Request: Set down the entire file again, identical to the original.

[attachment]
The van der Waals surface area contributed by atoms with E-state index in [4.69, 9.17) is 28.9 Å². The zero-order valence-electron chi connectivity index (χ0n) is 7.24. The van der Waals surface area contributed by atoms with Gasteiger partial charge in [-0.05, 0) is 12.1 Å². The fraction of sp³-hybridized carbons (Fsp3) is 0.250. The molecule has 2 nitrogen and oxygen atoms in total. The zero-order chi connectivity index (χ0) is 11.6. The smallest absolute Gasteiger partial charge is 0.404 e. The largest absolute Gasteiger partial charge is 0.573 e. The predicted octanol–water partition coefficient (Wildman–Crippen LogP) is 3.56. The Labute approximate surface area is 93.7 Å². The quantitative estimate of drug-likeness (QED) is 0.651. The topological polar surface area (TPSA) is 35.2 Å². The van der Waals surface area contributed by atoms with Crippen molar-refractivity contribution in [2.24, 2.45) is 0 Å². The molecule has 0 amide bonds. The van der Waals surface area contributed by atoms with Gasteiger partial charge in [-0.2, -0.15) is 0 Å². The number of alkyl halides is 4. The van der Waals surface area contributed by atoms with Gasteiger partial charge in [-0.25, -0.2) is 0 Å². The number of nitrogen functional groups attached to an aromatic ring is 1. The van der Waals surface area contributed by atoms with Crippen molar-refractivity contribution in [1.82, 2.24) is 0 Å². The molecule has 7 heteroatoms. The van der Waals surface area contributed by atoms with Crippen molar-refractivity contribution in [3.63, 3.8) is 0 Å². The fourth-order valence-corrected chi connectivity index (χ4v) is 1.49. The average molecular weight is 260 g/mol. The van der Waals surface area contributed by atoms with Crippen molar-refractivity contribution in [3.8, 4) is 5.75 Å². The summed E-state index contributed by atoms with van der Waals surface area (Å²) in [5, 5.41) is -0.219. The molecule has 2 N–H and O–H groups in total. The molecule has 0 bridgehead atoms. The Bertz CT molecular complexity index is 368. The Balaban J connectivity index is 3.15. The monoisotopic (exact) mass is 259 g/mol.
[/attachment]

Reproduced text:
The van der Waals surface area contributed by atoms with E-state index in [4.69, 9.17) is 28.9 Å². The zero-order valence-electron chi connectivity index (χ0n) is 7.24. The van der Waals surface area contributed by atoms with Gasteiger partial charge in [-0.05, 0) is 12.1 Å². The fraction of sp³-hybridized carbons (Fsp3) is 0.250. The molecule has 2 nitrogen and oxygen atoms in total. The zero-order chi connectivity index (χ0) is 11.6. The smallest absolute Gasteiger partial charge is 0.404 e. The largest absolute Gasteiger partial charge is 0.573 e. The predicted octanol–water partition coefficient (Wildman–Crippen LogP) is 3.56. The Labute approximate surface area is 93.7 Å². The quantitative estimate of drug-likeness (QED) is 0.651. The topological polar surface area (TPSA) is 35.2 Å². The van der Waals surface area contributed by atoms with Crippen molar-refractivity contribution in [2.24, 2.45) is 0 Å². The molecule has 0 amide bonds. The van der Waals surface area contributed by atoms with Gasteiger partial charge in [-0.2, -0.15) is 0 Å². The number of alkyl halides is 4. The van der Waals surface area contributed by atoms with Gasteiger partial charge in [-0.25, -0.2) is 0 Å². The number of nitrogen functional groups attached to an aromatic ring is 1. The van der Waals surface area contributed by atoms with Crippen molar-refractivity contribution in [1.82, 2.24) is 0 Å². The molecule has 7 heteroatoms. The van der Waals surface area contributed by atoms with Crippen molar-refractivity contribution in [3.63, 3.8) is 0 Å². The fourth-order valence-corrected chi connectivity index (χ4v) is 1.49. The average molecular weight is 260 g/mol. The van der Waals surface area contributed by atoms with Crippen molar-refractivity contribution in [3.8, 4) is 5.75 Å². The summed E-state index contributed by atoms with van der Waals surface area (Å²) in [5, 5.41) is -0.219. The molecule has 2 N–H and O–H groups in total. The molecule has 0 bridgehead atoms. The Bertz CT molecular complexity index is 368. The Balaban J connectivity index is 3.15. The monoisotopic (exact) mass is 259 g/mol.